How to cope with Autumn Anxiety
Some people can experience more anxiety in the autumn months. Here are some suggestions on how to cope.
What is Autumn Anxiety?
Whilst we've been lucky enough to experience some sunny days this autumn, dwindling light and busy routines around this time of year can sometimes trigger anxiety. This can be described as 'Autumn Anxiety'.
Dr Clare Morrison, medical advisor at Medexpress, explains on the Healthline website:
Autumn anxiety is the tendency for people to suffer from anxiety and low mood during the autumn months
Unlike other anxiety, there often isn’t an obvious external trigger, and it tends to recur annually.
Signs of Autumn Anxiety can include:
- low mood and depression
- anxiety and excessive worry
- lethargy, sleepiness, and fatigue
- loss of interest in everyday activities
One of the causes of Autumn Anxiety is the drop in serotonin caused by reduced levels of sunlight as autumn progresses. Serotonin affects our moods, sleep patterns, and appetite. We also experience an increase in the hormone melatonin which can make us feel weary and depressed. The combination of the drop in serotonin and the increase in melatonin can create a perfect storm of anxiety.
This feeling is also known as SAD: Seasonal Affective Disorder. The NHS website explains:
The exact cause of SAD is not fully understood, but it's often linked to reduced exposure to sunlight during the shorter autumn and winter days.
The main theory is that a lack of sunlight might stop a part of the brain called the hypothalamus from working properly, which may affect the:
Autumn anxiety is also related events like the end of summer and the return to school or work. Whilst the return to our usual routines can be comforting, for some people the end of a fabulous summer and the onset of a busy start to the academic year can feel stressful.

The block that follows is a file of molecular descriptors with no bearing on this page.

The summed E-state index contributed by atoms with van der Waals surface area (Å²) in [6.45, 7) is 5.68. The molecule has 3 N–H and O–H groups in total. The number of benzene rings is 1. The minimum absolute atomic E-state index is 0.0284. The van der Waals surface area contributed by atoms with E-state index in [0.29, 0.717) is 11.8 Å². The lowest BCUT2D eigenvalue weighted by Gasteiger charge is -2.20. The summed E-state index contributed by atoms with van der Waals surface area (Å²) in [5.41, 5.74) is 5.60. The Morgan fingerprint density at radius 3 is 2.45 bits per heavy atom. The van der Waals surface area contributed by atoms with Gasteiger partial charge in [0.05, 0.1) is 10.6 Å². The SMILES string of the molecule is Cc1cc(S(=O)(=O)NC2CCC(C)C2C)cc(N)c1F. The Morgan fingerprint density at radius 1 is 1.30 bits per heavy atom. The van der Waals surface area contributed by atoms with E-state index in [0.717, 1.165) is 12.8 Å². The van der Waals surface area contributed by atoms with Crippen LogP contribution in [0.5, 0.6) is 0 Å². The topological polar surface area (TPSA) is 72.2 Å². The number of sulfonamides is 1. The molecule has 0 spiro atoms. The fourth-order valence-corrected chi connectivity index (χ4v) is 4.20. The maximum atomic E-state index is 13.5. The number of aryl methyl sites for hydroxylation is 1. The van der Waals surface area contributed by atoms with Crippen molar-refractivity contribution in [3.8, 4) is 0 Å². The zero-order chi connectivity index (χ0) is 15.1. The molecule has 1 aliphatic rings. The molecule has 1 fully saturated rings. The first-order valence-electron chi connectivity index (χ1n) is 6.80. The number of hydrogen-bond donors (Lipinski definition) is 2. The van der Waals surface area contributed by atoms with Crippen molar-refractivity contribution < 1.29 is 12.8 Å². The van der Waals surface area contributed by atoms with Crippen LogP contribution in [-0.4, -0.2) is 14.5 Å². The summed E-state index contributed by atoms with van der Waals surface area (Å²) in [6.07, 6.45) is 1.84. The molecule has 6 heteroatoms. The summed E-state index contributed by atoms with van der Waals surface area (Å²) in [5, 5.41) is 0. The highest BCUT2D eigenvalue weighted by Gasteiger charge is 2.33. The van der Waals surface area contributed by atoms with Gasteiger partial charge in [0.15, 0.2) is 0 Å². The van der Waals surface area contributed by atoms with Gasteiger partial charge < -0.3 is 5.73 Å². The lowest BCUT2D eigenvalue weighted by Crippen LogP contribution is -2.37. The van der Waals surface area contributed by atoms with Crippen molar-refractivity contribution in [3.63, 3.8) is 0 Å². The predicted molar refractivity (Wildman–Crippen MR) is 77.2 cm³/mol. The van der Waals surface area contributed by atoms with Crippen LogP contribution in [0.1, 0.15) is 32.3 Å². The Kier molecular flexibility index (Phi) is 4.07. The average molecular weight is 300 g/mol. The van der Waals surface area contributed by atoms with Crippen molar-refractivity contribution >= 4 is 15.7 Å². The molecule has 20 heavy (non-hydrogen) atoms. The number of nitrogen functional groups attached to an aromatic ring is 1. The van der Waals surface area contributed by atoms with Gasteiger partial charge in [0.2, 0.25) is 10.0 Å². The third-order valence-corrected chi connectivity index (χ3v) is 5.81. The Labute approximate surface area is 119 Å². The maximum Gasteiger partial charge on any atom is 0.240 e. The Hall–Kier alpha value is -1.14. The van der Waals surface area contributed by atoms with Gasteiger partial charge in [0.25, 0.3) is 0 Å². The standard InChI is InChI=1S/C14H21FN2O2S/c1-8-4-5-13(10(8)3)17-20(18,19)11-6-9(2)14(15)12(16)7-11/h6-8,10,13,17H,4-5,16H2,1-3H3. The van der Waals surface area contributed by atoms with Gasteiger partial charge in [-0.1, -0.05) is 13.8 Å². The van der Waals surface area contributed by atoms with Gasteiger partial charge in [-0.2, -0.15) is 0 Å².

What can help alleviate Autumn Anxiety and improve wellbeing?
The Counselling Foundation website advises:
Make the most of the autumn vegetables that contain vitamins and boost our immunity including: beetroot, broccoli, cabbage, kale, pumpkin, broths, roasted squash.
Enjoying the sunshine whenever we can and taking physical exercise can help boost our mood. A brisk 15 or 20-minute walk each day can make all the difference to our wellbeing.
If the weather is inclement or we're feeling tired, make time to relax, perhaps by watching a film or reading a book.
Don’t let relationships suffer during the shorter cold days. It may be tempting to cancel catch-ups and nights out, but its exactly social support that can lift our mood and enhance our wellbeing.
Psychotherapy and counselling are a very effective way to combat seasonal affective disorder, particularly if the anxiety and depression becomes overwhelming or debilitating.
Where to go if you or your child needs support
If you have any concerns about your child/ren's mental health, you can get more information and advice by visiting chums.uk.com, the Mental Health and Emotional Wellbeing Service for Children and Young People.
You can also contact your child's class teacher to raise any mental health and well-being concerns by emailing firstname.lastname@example.org, using the website contact form, or emailing your child's year group (all the year group emails are listed here).
If you are concerned about your own mental health and well-being, you can read more about how to access further advice and support by clicking here to visit Mind's website.
Mind states that despite the pandemic, the NHS is still encouraging people to come forward for support with mental health and well-being, with the GP cited as the first port of call.